24 Matching Annotations
  1. Oct 2022
  2. Sep 2022
    1. For information architects and designers — The content model helps information architects and designers make sure that the page designs accommodate all the content types for the site and provides guidance on the bits of text and media that will be available for the page. At the same time, the content model needs to support the content, layout, and functionality portrayed in the designs. If captions are included in the layout, that must be captured in the model for an Image. If events must be sorted by date on a calendar, then Date has to be captured in a separate field and it has to be sortable data, not just text. Depending on the complexity of the site, a high-to-medium level of detail is usually sufficient for designers.

      question: What skills of information architecture are important for developers to learn?

    1. No-more Shopify theme editorNo “plug-and-play" install of Shopify appsDependency on developers or development agency

      cons of headless eComm - mostly focused on the shopify aspect, but goes inline with increased complexity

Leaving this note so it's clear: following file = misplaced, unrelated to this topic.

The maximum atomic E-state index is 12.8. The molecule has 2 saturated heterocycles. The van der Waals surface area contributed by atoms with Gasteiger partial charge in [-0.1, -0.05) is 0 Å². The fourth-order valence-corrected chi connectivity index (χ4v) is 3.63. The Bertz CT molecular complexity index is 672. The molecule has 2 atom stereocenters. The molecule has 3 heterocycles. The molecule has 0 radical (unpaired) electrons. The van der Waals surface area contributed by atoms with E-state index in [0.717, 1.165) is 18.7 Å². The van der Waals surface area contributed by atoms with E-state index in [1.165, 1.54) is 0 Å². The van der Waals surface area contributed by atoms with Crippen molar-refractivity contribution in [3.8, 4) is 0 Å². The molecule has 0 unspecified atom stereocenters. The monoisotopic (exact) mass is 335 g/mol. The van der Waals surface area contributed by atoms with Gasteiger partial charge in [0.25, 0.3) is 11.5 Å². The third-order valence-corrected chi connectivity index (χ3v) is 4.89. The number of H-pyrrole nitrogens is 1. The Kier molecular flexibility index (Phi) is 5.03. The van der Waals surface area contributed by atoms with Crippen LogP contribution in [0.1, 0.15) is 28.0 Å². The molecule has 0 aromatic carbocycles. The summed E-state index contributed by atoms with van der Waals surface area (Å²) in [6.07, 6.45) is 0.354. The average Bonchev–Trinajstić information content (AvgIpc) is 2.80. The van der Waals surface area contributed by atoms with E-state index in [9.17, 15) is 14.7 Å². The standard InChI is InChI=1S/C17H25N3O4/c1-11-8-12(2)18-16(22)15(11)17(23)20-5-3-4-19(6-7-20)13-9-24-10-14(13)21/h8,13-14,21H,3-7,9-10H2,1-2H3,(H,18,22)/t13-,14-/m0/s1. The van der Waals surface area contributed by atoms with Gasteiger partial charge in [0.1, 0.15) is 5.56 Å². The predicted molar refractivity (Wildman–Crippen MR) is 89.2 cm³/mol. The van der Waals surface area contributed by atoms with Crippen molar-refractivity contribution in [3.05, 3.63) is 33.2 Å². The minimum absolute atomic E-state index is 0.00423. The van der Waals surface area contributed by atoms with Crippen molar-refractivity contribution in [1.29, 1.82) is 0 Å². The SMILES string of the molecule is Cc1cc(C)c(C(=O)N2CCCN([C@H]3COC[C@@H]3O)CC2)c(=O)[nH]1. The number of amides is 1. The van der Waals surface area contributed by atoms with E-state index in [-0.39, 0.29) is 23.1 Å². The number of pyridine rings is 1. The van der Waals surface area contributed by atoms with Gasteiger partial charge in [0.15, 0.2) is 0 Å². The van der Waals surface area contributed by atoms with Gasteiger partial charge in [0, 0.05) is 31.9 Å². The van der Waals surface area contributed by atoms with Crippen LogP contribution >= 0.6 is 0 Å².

1. Here are some of the major benefits associated with headless: Speed. Rolling out any new changes, new features, UI changes, business logic changes, promotions, cosmetic changes, is faster with headless. With a traditional architecture, small adjustments and minor tweaks to anything require testing major parts of the back-end to make sure everything is working properly. More customization and personalization. Headless grants maximum customization freedom across the board, which allows the freedom to create industry-leading, personalized brand experiences.The front-end is more accessible. Since front-end updates don’t have to be optimized for the back-end, they take less time to build and are cheaper to implement. Accessing, using, and updating the front-end no longer requires any advanced IT skills, so it’s easier to find people to do the job. You also no longer have to write JSPs to make cosmetic edits. You still can, but you can also use React and several other systems that are not usable under a traditional eCommerce model. Integration of non-web channels. Through the focused use of APIs, brands can create a coordinated, seamless, and personalized brand experience across all channels. Future platform changes are easy as well. If Google Glass takes off, or Tik Tok comes out with a shopping feature, a shopping experience can be quickly created and implemented without changing the back end. Just plug it into an API and start selling.  Saved time and money across IT. Front-end changes no longer require significant IT support, so you save developers time on cosmetic adjustments. Commerce apps can be created and implemented faster than monolithic eCommerce platforms. Quick changes to be made to the front or back-end, without disturbing your taking resources away from the other side. Room for experimentation. A headless structure allows your system to become much more open to experimentation. Marketers can test new designs without affecting the back-end. Developers can make changes and tests while customers are still making purchases. Brands can phase in innovations and prevent front-end errors in production environments.Performance. When you control the front-end, you control performance. Shopify not loading fast enough? Tough cookies. They own the front-end and the servers. Your headless React code not loading fast enough? Just write better code and boost server performance.Time to market. Businesses can swiftly introduce any and all front-end experiences with no back-end development required. Whether it’s reacting to a new trend, entering into a new device or channel, or adjusting to events like COVID-19, headless makes it as easy as possible.